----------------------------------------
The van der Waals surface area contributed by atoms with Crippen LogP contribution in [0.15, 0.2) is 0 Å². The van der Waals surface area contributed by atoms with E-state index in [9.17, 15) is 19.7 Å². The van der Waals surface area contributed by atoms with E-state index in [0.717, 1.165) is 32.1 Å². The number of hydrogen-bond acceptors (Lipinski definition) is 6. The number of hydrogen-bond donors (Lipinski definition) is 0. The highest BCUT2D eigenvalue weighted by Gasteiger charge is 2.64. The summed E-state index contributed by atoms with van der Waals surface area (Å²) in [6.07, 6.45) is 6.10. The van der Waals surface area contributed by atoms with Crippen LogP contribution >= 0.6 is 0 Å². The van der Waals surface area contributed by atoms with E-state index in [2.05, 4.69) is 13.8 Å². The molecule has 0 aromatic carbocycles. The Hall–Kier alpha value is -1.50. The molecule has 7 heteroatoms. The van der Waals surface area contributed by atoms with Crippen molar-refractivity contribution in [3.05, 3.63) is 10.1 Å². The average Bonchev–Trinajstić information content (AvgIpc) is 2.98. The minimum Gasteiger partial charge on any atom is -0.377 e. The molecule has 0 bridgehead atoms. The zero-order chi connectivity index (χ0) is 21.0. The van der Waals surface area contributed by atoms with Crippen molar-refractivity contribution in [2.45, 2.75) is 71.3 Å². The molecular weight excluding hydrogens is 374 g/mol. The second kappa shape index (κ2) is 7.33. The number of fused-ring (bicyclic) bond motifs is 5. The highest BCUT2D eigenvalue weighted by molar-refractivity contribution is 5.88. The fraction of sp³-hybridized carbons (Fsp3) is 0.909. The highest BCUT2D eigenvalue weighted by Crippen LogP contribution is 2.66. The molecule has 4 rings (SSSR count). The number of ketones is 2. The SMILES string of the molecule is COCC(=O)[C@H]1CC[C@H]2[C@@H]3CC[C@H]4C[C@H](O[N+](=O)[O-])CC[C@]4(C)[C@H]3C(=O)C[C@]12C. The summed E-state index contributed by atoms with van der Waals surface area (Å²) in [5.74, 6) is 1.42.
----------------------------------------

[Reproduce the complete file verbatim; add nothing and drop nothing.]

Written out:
The van der Waals surface area contributed by atoms with Crippen LogP contribution in [0.15, 0.2) is 0 Å². The van der Waals surface area contributed by atoms with E-state index in [9.17, 15) is 19.7 Å². The van der Waals surface area contributed by atoms with E-state index in [0.717, 1.165) is 32.1 Å². The number of hydrogen-bond acceptors (Lipinski definition) is 6. The number of hydrogen-bond donors (Lipinski definition) is 0. The highest BCUT2D eigenvalue weighted by Gasteiger charge is 2.64. The summed E-state index contributed by atoms with van der Waals surface area (Å²) in [6.07, 6.45) is 6.10. The van der Waals surface area contributed by atoms with Crippen LogP contribution >= 0.6 is 0 Å². The van der Waals surface area contributed by atoms with E-state index in [2.05, 4.69) is 13.8 Å². The molecule has 0 aromatic carbocycles. The Hall–Kier alpha value is -1.50. The molecule has 7 heteroatoms. The van der Waals surface area contributed by atoms with Crippen molar-refractivity contribution in [3.05, 3.63) is 10.1 Å². The average Bonchev–Trinajstić information content (AvgIpc) is 2.98. The minimum Gasteiger partial charge on any atom is -0.377 e. The molecule has 0 bridgehead atoms. The zero-order chi connectivity index (χ0) is 21.0. The van der Waals surface area contributed by atoms with Crippen molar-refractivity contribution in [2.45, 2.75) is 71.3 Å². The molecular weight excluding hydrogens is 374 g/mol. The second kappa shape index (κ2) is 7.33. The number of fused-ring (bicyclic) bond motifs is 5. The highest BCUT2D eigenvalue weighted by molar-refractivity contribution is 5.88. The fraction of sp³-hybridized carbons (Fsp3) is 0.909. The highest BCUT2D eigenvalue weighted by Crippen LogP contribution is 2.66. The molecule has 4 rings (SSSR count). The number of ketones is 2. The SMILES string of the molecule is COCC(=O)[C@H]1CC[C@H]2[C@@H]3CC[C@H]4C[C@H](O[N+](=O)[O-])CC[C@]4(C)[C@H]3C(=O)C[C@]12C. The summed E-state index contributed by atoms with van der Waals surface area (Å²) in [5.74, 6) is 1.42.